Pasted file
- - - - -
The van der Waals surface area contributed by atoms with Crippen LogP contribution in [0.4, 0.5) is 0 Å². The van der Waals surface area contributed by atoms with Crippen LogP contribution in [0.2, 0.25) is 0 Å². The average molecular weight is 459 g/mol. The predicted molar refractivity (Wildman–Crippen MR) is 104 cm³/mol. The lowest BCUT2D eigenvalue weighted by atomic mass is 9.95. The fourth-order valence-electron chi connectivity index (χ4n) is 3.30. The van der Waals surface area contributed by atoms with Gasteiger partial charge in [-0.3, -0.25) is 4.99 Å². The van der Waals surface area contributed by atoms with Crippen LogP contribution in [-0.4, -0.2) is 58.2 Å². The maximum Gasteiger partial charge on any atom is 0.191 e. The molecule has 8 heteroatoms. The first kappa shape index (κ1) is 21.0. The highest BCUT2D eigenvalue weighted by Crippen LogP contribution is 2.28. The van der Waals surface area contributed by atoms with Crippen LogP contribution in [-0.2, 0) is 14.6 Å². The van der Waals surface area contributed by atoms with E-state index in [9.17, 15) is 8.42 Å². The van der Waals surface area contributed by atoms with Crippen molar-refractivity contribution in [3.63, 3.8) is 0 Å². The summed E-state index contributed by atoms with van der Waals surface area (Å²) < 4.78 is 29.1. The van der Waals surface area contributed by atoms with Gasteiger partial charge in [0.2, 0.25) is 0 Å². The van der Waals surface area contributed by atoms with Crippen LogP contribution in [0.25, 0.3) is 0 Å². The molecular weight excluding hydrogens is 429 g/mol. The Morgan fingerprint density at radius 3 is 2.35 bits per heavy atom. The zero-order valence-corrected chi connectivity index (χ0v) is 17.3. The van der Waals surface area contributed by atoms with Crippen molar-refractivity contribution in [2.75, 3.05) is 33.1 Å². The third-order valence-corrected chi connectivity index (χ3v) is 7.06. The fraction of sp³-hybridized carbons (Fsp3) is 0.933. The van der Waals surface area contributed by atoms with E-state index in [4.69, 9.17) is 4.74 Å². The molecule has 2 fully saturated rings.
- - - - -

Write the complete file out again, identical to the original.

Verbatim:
The van der Waals surface area contributed by atoms with Crippen LogP contribution in [0.4, 0.5) is 0 Å². The van der Waals surface area contributed by atoms with Crippen LogP contribution in [0.2, 0.25) is 0 Å². The average molecular weight is 459 g/mol. The predicted molar refractivity (Wildman–Crippen MR) is 104 cm³/mol. The lowest BCUT2D eigenvalue weighted by atomic mass is 9.95. The fourth-order valence-electron chi connectivity index (χ4n) is 3.30. The van der Waals surface area contributed by atoms with Gasteiger partial charge in [-0.3, -0.25) is 4.99 Å². The van der Waals surface area contributed by atoms with Crippen LogP contribution in [-0.4, -0.2) is 58.2 Å². The maximum Gasteiger partial charge on any atom is 0.191 e. The molecule has 8 heteroatoms. The first kappa shape index (κ1) is 21.0. The highest BCUT2D eigenvalue weighted by Crippen LogP contribution is 2.28. The van der Waals surface area contributed by atoms with Crippen LogP contribution in [-0.2, 0) is 14.6 Å². The van der Waals surface area contributed by atoms with E-state index in [9.17, 15) is 8.42 Å². The van der Waals surface area contributed by atoms with Crippen molar-refractivity contribution in [3.63, 3.8) is 0 Å². The summed E-state index contributed by atoms with van der Waals surface area (Å²) < 4.78 is 29.1. The van der Waals surface area contributed by atoms with Gasteiger partial charge in [0.2, 0.25) is 0 Å². The van der Waals surface area contributed by atoms with Crippen LogP contribution in [0.25, 0.3) is 0 Å². The molecular weight excluding hydrogens is 429 g/mol. The Morgan fingerprint density at radius 3 is 2.35 bits per heavy atom. The zero-order valence-corrected chi connectivity index (χ0v) is 17.3. The van der Waals surface area contributed by atoms with Crippen molar-refractivity contribution in [2.75, 3.05) is 33.1 Å². The third-order valence-corrected chi connectivity index (χ3v) is 7.06. The fraction of sp³-hybridized carbons (Fsp3) is 0.933. The van der Waals surface area contributed by atoms with E-state index in [4.69, 9.17) is 4.74 Å². The molecule has 2 fully saturated rings.